Roman writings from the British frontier, £12.99
Height: 13.600 cm
Width: 8.800 cm
Donated by George Tamihana Nuku
Room 24: Living and Dying
Māori, AD 2008
Personal ornaments, such as this hei-tiki neck pendant, have always been significant in Māori culture. They may be passed from one generation to the next as heirlooms, or presented to important visitors. At funerals hei-tiki and other treasures may be brought out and placed on or near the coffin as representatives of ancestors who have passed on.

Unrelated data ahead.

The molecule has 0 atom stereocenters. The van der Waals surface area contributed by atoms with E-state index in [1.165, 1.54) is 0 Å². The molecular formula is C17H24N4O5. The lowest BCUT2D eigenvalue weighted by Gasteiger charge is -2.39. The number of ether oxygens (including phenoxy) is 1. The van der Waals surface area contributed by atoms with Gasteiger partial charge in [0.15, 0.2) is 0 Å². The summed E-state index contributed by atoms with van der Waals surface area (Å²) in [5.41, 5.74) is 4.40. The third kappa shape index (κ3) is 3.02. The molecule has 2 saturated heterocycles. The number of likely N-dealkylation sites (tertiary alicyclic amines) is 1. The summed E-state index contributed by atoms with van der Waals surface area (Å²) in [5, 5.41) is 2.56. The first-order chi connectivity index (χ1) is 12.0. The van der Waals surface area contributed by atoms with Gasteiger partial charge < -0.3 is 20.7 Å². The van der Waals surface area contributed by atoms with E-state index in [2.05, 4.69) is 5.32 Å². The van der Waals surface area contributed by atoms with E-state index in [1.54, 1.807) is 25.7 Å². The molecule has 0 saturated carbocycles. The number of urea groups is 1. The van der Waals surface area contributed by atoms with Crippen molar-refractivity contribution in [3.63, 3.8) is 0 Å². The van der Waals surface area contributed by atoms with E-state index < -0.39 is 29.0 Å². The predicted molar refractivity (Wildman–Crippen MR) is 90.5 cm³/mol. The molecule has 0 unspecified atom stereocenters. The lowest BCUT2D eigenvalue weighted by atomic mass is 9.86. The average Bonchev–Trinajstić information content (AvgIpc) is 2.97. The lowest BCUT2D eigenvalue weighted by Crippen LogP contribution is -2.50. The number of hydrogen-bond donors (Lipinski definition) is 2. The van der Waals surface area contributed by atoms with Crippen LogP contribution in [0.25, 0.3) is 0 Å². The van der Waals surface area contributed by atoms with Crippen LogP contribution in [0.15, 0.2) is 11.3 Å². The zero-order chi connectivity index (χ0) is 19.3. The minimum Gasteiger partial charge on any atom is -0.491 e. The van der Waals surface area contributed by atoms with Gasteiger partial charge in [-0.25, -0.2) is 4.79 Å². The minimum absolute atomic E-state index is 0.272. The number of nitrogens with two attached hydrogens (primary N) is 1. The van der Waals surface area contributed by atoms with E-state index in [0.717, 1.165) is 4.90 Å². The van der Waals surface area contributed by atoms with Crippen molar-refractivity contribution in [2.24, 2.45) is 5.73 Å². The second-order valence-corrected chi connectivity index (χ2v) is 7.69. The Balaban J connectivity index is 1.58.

This acrylic neck pendant, Te Aonehe, was made by Māori artist George Nuku and shares a name with his son. Giving an ornament or weapon a personal name connects it with a particular tribal genealogy and increases its spiritual power.
It was donated to the British Museum by Nuku on the occasion of the repatriation of human remains to Te Papa Tongarewa, the National Museum of New Zealand, in November 2008. The gift symbolises a relationship of continuing trust and exchange between Māori communities in Aotearoa (the Māori name for New Zealand) and in London, and the British Museum.